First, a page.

Timeline of events leading up to Zuma's Nkandla apology

Timeline of events leading up to Zuma's Nkandla apology

Lizeka Tandwa, News24

Johannesburg – President Jacob Zuma apologised on live television on Friday evening for the manner in which the Nkandla saga had been handled.

Below is a timeline of the events running up to the televised apology and his commitment to pay back the money for non-security updates to his Nkandla home in KwaZulu-Natal:

November 2011

It began in 2011 when the weekly newspaper Mail & Guardian broke the story about substantial upgrades at Zuma's Nkandla homestead, costing R60m at the time.

The Mail & Guardian uncovered that a network of underground bunkers had been built at Nkandla, with Zuma’s family employed by the contractors.

November 2012

In November 2012, Zuma claimed in Parliament that upgrades to his homestead had been paid for by his family.

January 13

The DA asked Public Protector Thuli Madonsela in January 2013 to launch an investigation into the spending on upgrades at Nkandla.

December 2013

In December 2013, Public Works Minister Thulas Nxesi told City Press that Zuma would not pay for any part of the Nkandla upgrades.

Madonsela said her report would be released in January 2014. She reportedly said the year had been difficult because of challenges in her completion of the investigation into the spending on Zuma's home.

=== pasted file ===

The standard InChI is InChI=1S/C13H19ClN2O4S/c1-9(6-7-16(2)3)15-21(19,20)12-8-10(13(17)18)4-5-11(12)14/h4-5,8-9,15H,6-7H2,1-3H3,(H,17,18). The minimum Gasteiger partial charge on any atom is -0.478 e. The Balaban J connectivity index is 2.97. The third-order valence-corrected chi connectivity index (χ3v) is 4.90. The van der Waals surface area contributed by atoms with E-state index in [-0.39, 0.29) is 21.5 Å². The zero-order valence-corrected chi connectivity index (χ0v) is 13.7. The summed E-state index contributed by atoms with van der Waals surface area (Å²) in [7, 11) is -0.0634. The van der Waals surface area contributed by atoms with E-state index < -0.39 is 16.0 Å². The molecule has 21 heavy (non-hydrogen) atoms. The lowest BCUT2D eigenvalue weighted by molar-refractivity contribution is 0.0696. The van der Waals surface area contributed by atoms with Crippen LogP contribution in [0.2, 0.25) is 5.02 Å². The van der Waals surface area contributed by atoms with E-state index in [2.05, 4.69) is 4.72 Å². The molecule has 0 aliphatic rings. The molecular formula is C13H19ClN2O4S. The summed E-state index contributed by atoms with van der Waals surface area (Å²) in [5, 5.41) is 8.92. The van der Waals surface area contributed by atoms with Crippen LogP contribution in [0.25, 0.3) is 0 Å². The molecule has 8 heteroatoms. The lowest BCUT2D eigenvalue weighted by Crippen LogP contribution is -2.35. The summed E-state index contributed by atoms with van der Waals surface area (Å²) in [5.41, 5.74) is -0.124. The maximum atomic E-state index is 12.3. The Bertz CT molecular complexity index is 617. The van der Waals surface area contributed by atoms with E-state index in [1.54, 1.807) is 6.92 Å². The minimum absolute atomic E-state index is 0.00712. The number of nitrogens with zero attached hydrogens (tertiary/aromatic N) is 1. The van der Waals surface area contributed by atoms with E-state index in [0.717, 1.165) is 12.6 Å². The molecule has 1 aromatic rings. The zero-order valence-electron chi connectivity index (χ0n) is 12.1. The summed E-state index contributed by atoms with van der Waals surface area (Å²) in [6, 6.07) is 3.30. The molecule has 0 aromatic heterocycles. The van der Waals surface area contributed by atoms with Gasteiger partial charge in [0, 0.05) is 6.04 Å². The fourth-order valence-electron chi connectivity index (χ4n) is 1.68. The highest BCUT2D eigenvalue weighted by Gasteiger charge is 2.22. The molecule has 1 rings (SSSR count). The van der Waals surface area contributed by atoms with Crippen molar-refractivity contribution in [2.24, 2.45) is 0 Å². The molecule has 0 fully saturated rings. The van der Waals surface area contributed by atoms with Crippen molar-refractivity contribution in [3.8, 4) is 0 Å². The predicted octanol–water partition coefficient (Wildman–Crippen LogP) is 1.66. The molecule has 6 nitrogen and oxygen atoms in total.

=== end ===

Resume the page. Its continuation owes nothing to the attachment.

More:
ANC secretary general Gwede Mantashe claimed that Madonsela’s office leaked details from the provisional report on the Nkandla upgrades to the Mail & Guardian.

News24 reported that Madonsela had denied that any leaks came from her office.

An interministerial task team report on the security upgrades at Nkandla announced that Zuma had been cleared.

March 2014 Madonsela found in her report, Secure in Comfort, in March 2014 that Zuma and his family had unduly benefited from upgrades which amounted to R246m.
Zuma released a statement that he would consider Madonsela’s report in April.

An ad hoc committee was established to review Madonsela’s report, and conduct its own investigation. The ad hoc committee disbanded and the EFF demanded the reestablishment of the committee.

August 2014

In August 2014 Zuma responded to Madonsela's report in Parliament.

May 2015

The EFF caused chaos in Parliament chanting "Pay Back the Money" and disrupting proceedings.

Police Minister Nkosinathi Nhleko reported that Zuma would not have to pay back public money spent on his Nkandla home. He released video showing the "fire pool". The Nkandla ad hoc committee officially adopted Nhleko’s report.

September 2015

The EFF took Zuma to the Constitutional Court, quickly followed by the DA. Madonsela then joined the EFF and the DA.

February 2016

Zuma announced, just days before the case in the Constitutional Court was heard, that he would now pay back the money.

March 2016

The Constitutional Court found that Zuma and Parliament had flouted the Constitution by ignoring the Public Protector's findings. It also found that Zuma must pay for some of the upgrades.

April 2016

Zuma apologised to the nation, saying the Constitutional Court judgment was helpful for future clarification.